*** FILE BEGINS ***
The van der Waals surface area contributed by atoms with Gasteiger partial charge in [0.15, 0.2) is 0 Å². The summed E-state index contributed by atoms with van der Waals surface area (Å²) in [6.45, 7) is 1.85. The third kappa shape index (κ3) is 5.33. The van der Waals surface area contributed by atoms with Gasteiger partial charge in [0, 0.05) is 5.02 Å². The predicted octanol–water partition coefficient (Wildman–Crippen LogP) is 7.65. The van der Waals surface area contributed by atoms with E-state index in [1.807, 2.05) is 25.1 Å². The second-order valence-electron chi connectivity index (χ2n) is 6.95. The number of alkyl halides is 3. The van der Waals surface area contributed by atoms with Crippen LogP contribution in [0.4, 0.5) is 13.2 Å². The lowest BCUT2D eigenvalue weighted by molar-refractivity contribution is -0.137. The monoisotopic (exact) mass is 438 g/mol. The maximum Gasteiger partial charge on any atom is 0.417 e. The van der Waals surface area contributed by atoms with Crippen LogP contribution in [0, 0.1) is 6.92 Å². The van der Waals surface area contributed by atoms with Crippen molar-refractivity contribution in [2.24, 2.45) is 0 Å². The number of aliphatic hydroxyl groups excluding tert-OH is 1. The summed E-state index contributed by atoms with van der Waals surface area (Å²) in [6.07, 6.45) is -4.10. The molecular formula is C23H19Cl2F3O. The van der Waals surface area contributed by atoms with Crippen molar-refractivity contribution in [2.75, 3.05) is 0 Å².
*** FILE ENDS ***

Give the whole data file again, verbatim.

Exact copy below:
The van der Waals surface area contributed by atoms with Gasteiger partial charge in [0.15, 0.2) is 0 Å². The summed E-state index contributed by atoms with van der Waals surface area (Å²) in [6.45, 7) is 1.85. The third kappa shape index (κ3) is 5.33. The van der Waals surface area contributed by atoms with Gasteiger partial charge in [0, 0.05) is 5.02 Å². The predicted octanol–water partition coefficient (Wildman–Crippen LogP) is 7.65. The van der Waals surface area contributed by atoms with E-state index in [1.807, 2.05) is 25.1 Å². The second-order valence-electron chi connectivity index (χ2n) is 6.95. The number of alkyl halides is 3. The van der Waals surface area contributed by atoms with Crippen LogP contribution in [0.4, 0.5) is 13.2 Å². The lowest BCUT2D eigenvalue weighted by molar-refractivity contribution is -0.137. The monoisotopic (exact) mass is 438 g/mol. The maximum Gasteiger partial charge on any atom is 0.417 e. The van der Waals surface area contributed by atoms with Crippen LogP contribution in [0, 0.1) is 6.92 Å². The van der Waals surface area contributed by atoms with Crippen molar-refractivity contribution in [2.24, 2.45) is 0 Å². The number of aliphatic hydroxyl groups excluding tert-OH is 1. The summed E-state index contributed by atoms with van der Waals surface area (Å²) in [6.07, 6.45) is -4.10. The molecular formula is C23H19Cl2F3O. The van der Waals surface area contributed by atoms with Crippen molar-refractivity contribution in [2.75, 3.05) is 0 Å².